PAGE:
Date of Graduation


Document Type


Degree Type



Eberly College of Arts and Sciences


Geology and Geography

Committee Chair

Timothy R Carr

Committee Co-Chair

Joseph Smith

Committee Member

Amy Weislogel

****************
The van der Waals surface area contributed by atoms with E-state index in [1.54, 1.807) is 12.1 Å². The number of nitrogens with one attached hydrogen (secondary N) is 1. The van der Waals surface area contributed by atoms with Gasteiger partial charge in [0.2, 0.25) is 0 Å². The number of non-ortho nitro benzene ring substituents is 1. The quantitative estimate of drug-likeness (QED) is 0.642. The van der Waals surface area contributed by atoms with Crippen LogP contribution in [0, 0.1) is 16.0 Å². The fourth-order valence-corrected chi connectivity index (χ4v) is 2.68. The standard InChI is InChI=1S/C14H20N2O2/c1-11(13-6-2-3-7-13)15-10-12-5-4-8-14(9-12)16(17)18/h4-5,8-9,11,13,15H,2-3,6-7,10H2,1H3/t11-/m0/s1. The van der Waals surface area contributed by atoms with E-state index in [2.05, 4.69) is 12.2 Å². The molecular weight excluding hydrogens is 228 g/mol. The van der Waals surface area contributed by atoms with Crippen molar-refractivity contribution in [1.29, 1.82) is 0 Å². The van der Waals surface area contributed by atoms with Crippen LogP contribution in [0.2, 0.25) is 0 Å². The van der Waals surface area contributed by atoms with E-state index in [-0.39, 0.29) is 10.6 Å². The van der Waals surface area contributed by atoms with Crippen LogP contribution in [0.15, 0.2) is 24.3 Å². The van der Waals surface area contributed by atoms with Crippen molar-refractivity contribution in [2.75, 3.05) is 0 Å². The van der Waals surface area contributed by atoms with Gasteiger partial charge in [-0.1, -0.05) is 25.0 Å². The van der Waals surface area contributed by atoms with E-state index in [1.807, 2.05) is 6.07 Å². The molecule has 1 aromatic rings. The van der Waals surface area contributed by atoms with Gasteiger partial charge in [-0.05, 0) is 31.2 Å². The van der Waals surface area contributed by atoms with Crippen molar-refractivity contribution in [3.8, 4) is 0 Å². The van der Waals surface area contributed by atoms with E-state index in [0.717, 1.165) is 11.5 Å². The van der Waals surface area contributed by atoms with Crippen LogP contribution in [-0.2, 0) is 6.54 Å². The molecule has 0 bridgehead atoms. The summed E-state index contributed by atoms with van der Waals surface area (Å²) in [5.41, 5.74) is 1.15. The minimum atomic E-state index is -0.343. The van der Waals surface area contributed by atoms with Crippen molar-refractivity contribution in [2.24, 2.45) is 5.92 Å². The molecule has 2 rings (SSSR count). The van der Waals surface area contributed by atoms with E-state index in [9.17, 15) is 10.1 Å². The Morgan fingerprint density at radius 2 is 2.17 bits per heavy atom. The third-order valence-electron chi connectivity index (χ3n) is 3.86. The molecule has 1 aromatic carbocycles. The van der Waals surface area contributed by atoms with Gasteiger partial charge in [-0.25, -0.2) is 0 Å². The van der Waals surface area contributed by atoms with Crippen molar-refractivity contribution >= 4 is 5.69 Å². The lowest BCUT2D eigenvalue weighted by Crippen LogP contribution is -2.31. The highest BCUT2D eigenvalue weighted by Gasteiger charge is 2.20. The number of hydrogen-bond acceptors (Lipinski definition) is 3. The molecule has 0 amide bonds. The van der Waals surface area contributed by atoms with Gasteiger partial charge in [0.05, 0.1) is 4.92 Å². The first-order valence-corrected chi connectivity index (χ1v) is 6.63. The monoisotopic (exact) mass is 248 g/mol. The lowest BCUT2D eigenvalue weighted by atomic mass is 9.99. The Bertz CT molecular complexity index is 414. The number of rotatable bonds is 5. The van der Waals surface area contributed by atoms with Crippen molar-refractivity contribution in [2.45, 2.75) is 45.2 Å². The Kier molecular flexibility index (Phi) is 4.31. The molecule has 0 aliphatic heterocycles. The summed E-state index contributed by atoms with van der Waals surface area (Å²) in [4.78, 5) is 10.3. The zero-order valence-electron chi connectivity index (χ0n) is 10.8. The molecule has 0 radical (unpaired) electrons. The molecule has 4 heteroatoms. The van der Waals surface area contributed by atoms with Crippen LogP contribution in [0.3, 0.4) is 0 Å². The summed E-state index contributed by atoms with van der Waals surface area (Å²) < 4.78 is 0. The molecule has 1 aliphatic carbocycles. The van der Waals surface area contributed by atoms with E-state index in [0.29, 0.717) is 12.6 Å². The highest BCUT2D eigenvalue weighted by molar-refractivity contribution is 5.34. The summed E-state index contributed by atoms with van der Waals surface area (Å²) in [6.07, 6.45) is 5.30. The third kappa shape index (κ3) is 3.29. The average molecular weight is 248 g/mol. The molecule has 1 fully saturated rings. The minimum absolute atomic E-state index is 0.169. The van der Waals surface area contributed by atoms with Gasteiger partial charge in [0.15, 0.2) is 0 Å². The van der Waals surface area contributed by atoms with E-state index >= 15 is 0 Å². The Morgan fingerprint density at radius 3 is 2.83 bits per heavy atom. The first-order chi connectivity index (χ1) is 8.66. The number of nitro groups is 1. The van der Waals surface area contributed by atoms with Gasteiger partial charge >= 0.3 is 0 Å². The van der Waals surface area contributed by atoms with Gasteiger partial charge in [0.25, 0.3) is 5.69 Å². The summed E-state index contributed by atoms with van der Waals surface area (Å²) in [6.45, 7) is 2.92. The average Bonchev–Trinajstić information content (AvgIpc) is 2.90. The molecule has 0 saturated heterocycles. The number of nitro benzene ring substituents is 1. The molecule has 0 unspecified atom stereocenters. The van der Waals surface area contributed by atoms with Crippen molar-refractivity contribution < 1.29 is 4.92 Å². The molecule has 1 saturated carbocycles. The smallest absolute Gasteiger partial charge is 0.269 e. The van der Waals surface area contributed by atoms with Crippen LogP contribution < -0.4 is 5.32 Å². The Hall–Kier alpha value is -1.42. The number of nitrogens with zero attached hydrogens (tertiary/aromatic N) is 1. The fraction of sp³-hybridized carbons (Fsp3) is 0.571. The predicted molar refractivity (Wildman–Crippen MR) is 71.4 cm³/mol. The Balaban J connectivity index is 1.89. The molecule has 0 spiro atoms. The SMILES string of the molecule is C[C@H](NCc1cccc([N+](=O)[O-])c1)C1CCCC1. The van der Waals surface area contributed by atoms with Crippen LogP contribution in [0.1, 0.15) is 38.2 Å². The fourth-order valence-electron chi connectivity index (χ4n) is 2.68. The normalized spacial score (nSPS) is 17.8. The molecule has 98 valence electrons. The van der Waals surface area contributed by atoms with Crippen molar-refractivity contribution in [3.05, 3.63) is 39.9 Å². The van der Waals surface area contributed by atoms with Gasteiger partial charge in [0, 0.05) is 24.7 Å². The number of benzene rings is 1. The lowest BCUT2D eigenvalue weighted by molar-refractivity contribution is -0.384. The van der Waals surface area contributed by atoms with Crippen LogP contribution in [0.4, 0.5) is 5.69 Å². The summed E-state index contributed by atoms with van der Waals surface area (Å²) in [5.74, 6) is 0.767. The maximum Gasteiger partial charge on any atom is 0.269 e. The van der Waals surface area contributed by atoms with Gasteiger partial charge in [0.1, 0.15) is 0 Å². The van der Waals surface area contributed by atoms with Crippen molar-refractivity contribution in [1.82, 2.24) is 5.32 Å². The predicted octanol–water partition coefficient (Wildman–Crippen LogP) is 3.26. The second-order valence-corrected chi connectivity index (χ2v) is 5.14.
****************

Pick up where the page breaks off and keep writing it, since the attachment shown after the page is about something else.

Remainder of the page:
The Middle Ordovician Point Pleasant Formation has become a major focus in the United States for unconventional, horizontal drilling. It stretches throughout Ohio, Pennsylvania, New York, Kentucky, and West Virginia and is estimated to contain upwards of 38 trillion cubic feet of natural gas and 940 million barrels of oil. Due to its low porosity, low permeability, and great burial depth, the Point Pleasant was not considered an economically feasible option until recent advancements in horizontal drilling and hydraulic fracturing techniques. In order to increase production and drill more profitable wells, the geology of the Point Pleasant Formation needs to be studied in greater detail. To do this, mineralogy, porosity, total organic content (TOC), geochemistry, and geomechanical properties are studied further as they directly relate to the sequence stratigraphy and depositional environment.;PDC Energy's Palmer 44-20 well was used to evaluate factors impacting production. The units of the Trenton Limestone to the Utica Shale represent three, third order sequences based on transgressive-regressive sequences. Approximately 1,711 wells and the Palmer's core were used to evaluate geological parameters affecting production. The 184 foot (56.08 meters) long Palmer core was described in detail and was accompanied by X-Ray Diffraction (XRD) results, Scanning Electron Microscope (SEM) images, thin section photographs and advanced mineralogical logs. TOC-rich intervals were identified using the Passey DeltaLogR method, the Schmoker bulk density method, and a regression fit between bulk density and TOC. The results of each of these tests were compared to TOC data taken from the core. Geomechanical properties were calculated using Poisson's Ratio, Young's Modulus, and mineralogy. Collectively, the results provide insights into the depositional environment and productive zones of the Point Pleasant in eastern Ohio.